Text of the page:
At Midnight they blew the bridges.
The crowds had gathered hours, if not days, before. The lucky ones were ushered past the Missouri State Police by resident relatives. The Illinois National Guard soldiers sent to clear a path instead cheerfully deserted, bringing tales of hardship and devastation, of outdated facilities and obsolete equipment. A last minute surge by unemployed educators was beaten back, with losses.
The sharp cracks of the explosives contrasted with the splashes of the concrete slabs falling into the Mississippi's turgid flow. From Hannibal to Cape Giradreau night turned to day in bursts of pyrotechnic brilliance, leaving flash-blinded retinas, concussed eardrums and howls of despair.
In St. Louis the middle of the old Chain of Rocks bridge twisted and tumbled but ultimately held, its span providing the sole link between state solvency and unremitting governmental poverty. Desperate refugees flooded the skeletal remains, seeking responsible state government and intact social programs. Caught unprepared, the thin barricade of officers who remained were swept aside like a balanced budget requirement. Observers on the pair of water intake stations south of the bridge, renovated as bases for riverine operations, radioed frantically for help.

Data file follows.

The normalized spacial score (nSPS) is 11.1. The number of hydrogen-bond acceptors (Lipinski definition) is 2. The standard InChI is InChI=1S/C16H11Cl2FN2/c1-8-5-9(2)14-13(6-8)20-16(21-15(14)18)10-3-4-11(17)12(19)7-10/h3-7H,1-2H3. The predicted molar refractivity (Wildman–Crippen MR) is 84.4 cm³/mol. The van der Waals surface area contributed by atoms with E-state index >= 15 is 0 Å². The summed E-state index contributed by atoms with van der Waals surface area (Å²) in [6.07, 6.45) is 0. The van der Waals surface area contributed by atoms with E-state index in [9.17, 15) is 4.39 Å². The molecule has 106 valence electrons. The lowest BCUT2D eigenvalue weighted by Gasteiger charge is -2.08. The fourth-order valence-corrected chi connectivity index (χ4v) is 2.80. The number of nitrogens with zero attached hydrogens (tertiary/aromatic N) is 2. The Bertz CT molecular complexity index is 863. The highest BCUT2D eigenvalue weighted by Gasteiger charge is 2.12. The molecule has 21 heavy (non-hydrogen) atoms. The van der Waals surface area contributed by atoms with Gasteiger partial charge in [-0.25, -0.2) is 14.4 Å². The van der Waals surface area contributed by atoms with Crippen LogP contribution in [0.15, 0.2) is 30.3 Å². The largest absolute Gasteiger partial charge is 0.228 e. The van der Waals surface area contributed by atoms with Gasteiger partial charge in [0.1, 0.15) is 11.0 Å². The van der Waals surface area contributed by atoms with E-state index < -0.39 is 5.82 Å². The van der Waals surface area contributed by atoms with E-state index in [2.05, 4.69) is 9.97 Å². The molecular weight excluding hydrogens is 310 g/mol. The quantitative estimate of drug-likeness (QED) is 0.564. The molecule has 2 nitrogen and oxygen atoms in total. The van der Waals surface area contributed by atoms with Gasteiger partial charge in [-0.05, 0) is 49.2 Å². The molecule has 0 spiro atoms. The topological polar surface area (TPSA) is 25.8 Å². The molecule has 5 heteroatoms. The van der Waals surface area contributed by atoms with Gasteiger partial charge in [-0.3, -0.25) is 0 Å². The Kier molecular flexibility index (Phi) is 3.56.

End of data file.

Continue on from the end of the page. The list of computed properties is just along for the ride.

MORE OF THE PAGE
The Admiral Riverboat, once slated for demolition, had been resurrected to ferry foster children across the river in the largest evacuation of orphans since Operation Babylift at the end of the Vietnam War. Churning to the scene, blue halogen spotlights and red tracer rounds speared from its sides and swept the throngs that clambered through the bridge's wreckage like kindergärtners on a demented jungle gym. Lucky casualties and unfortunate survivors tumbled into the water, to be swept downstream to uncertain fates. Suicidal human wave attacks from the eastern shore kept the issue in doubt until a pair of B-2 bombers from the Missouri Air National Guard arrived overhead and demolished the bridge with a spectacular display of precision aerial bombardment.
The Federal Government, citing State's Rights, declined to become involved.